"Comrades, I do not need to tell you that there is no higher purpose than serving our Dear Leader." His voice was low and gravelly, like stones rolling around in a tin can. "It is an honor that he has bestowed upon you, allowing you to serve him in the People's garment factory. But sometimes I think you do not fully appreciate this gift. Every day I see complacency and laziness." His eyes landed on Il-sun, and Gyong-ho tensed. "These must be stamped out!" He punctuated the statement by slamming his fist into the palm of his hand, sending a shock wave down Gyong-ho's spine. She nearly gasped out loud. "We must be prepared for the day when the imperialist dogs, the American bastards and their flunky allies, attack us. Even though we no longer hear their bombs or feel their bayonets in our hearts, we are still at war. They are afraid of the Dear Leader and the mighty Chosun army. They are afraid like cornered animals; and like cornered animals they must eventually strike at us, even as hopeless as they know it will be to do so. So we must be prepared for that day. Each of you must ask, 'What can I do for the Dear Leader?' " He let the question hang in the air for a moment to collect drama. "You must do exactly what is asked of you, without question, without complaint." He paced thoughtfully for a moment.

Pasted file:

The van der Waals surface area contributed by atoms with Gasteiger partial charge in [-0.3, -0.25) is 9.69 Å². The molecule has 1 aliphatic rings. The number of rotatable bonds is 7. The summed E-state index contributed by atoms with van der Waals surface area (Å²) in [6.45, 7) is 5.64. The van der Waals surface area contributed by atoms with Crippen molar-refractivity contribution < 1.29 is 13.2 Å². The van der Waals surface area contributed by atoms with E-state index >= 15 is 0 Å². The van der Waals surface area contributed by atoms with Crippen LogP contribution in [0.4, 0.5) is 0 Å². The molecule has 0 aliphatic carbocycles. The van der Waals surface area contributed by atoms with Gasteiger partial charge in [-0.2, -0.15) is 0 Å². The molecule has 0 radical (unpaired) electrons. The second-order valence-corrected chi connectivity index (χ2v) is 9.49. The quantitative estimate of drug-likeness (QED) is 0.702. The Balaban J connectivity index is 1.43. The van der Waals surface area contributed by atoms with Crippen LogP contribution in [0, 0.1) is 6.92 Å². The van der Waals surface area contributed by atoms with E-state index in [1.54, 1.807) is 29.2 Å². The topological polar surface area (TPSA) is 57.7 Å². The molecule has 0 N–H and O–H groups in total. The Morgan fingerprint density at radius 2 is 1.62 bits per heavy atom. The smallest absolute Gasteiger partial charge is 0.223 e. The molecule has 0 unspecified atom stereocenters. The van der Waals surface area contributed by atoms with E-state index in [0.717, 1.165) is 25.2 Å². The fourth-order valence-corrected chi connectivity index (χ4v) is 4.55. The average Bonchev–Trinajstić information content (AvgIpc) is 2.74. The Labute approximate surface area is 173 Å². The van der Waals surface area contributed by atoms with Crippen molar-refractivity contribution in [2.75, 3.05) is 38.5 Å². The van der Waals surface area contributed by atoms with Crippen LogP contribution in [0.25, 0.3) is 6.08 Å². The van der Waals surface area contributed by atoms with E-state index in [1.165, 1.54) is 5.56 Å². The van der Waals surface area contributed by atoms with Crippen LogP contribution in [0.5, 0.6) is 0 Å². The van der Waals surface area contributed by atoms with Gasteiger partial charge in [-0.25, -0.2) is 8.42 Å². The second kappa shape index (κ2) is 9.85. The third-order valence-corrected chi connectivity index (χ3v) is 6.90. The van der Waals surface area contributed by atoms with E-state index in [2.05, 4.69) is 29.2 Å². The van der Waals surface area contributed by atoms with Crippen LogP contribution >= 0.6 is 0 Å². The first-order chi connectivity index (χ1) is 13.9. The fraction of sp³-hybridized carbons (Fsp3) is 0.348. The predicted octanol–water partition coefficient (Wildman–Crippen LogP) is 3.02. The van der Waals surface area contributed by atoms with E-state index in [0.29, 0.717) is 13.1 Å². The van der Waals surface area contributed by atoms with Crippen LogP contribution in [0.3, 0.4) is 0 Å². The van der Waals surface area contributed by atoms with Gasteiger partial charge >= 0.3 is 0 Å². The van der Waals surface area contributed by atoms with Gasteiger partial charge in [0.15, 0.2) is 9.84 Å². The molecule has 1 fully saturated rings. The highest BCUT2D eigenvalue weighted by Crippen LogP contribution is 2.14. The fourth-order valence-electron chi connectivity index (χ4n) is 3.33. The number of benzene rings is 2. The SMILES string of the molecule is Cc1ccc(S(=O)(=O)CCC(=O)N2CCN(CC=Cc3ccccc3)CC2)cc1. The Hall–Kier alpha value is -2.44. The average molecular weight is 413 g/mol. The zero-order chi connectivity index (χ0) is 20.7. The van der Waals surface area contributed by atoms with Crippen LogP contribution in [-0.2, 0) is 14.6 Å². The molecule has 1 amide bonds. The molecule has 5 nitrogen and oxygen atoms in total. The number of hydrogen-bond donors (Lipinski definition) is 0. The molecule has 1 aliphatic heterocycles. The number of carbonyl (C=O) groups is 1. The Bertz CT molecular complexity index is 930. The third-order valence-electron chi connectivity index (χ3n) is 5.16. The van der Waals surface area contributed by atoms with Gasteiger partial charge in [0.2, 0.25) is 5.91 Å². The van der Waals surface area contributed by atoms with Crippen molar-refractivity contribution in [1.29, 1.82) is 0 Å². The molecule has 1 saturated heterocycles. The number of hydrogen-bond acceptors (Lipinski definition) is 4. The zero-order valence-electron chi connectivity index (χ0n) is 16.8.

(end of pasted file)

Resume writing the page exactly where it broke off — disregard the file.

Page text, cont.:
"We are falling short of our quotas. Each of you must work harder, sew faster, and make no mistakes. Errors have become quite a problem on this floor. Every time you have to restitch an inseam . . ." He paused, looking to the dirty ceiling for words that seemed to be eluding him. "For every stitch you have to redo, a good Chosun man or woman pays for it with blood." He laid heavy emphasis on the word "blood," probing the room with heartless, accusing eyes.